3.3. Acupuncture protocols included in the literature
Among the 10 included studies, warming acupuncture was used in two studies (33, 36), electroacupuncture was used in one study (34), manual acupuncture was used in two studies (38, 40), thumbtack needle was used in one study (40), and manual acupuncture combined with prick bleeding was used in four studies (29, 35, 37, 38). All the included literature described the selection of acupoints, as shown in Figure 2. Commonly used acupoints include Lianquan, Fengchi, Yamen, Baihui, Wangu, Jinjin, and Yuye. The needle retention time of body acupuncture is 30 min, and that of the intradermal needle is 24 h. Jinjin, Yuye, and Yanhoubi were punctured for bleeding without needle retention. The treatment frequency of acupuncture was once a day or every other day. The treatment period ranged from 20 days to 6 weeks. In all the studies, only two studies (37, 41) were treated based on syndrome differentiation, and the remaining studies applied fixed-point protocols. Of the included studies, only one study (35) provided information about acupuncturist certification, and eight studies (33–38, 40, 41) emphasized the sensation of De qi.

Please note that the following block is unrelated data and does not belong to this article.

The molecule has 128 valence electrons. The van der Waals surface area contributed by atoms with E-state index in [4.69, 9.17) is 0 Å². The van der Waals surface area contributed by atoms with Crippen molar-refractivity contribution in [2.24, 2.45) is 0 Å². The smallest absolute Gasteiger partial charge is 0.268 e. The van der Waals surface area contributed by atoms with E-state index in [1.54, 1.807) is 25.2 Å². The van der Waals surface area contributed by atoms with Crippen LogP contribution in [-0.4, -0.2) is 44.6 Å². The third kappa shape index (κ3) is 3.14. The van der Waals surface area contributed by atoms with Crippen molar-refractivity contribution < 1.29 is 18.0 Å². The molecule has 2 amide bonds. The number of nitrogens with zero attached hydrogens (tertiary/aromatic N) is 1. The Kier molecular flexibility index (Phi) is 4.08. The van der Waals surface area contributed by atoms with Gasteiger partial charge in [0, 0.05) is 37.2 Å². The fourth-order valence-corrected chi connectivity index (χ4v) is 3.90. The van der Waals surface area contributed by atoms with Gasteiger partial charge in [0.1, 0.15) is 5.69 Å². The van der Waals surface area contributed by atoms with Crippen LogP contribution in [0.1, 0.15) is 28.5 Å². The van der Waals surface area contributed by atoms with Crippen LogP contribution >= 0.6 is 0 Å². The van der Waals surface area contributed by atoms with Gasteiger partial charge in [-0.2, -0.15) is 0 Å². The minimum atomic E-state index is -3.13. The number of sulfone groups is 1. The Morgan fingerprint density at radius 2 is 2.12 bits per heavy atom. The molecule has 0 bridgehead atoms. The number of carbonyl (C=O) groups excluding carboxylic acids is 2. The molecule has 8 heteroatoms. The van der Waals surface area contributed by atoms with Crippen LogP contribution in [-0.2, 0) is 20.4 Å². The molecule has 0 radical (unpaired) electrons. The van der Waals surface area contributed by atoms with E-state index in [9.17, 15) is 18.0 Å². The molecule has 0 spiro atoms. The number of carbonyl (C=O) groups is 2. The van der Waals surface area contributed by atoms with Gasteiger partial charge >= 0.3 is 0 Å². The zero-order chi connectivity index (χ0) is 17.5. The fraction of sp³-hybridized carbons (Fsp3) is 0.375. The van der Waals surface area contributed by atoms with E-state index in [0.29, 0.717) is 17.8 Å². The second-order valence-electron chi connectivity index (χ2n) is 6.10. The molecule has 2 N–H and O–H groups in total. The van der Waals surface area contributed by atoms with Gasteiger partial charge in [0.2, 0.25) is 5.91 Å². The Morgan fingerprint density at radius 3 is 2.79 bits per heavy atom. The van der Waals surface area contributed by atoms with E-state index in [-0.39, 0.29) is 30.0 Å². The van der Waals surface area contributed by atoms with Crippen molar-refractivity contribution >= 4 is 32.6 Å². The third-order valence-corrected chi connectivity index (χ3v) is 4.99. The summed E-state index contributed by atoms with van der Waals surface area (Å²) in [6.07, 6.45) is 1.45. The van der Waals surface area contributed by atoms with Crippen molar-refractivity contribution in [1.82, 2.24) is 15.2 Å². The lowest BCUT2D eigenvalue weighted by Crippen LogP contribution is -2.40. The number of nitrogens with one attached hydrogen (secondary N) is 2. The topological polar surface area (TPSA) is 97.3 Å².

3.4. Risk of bias in the included literature
We assessed the risk of bias for all included articles. Two studies (35, 36) did not report a specific method of randomization, one study (33) used a randomization method with a high risk of bias according to visit order, and seven studies (29, 34, 37–41) reported the use of a random number table. None of the studies described allocation concealment and were judged to have an unclear risk of bias. Due to the specificity of acupuncture, only one study (40) told blinding patients to the use of sham acupuncture; the other studies did not mention the blinded design, which should be considered a high risk of bias. Two studies (39, 41) were blinded to the outcome indicator measure. All included RCTS had a low risk of bias in data completeness and selective reporting. The risk of bias assessment is summarized in Figures 3, 4.
3.5. Results of the meta-analysis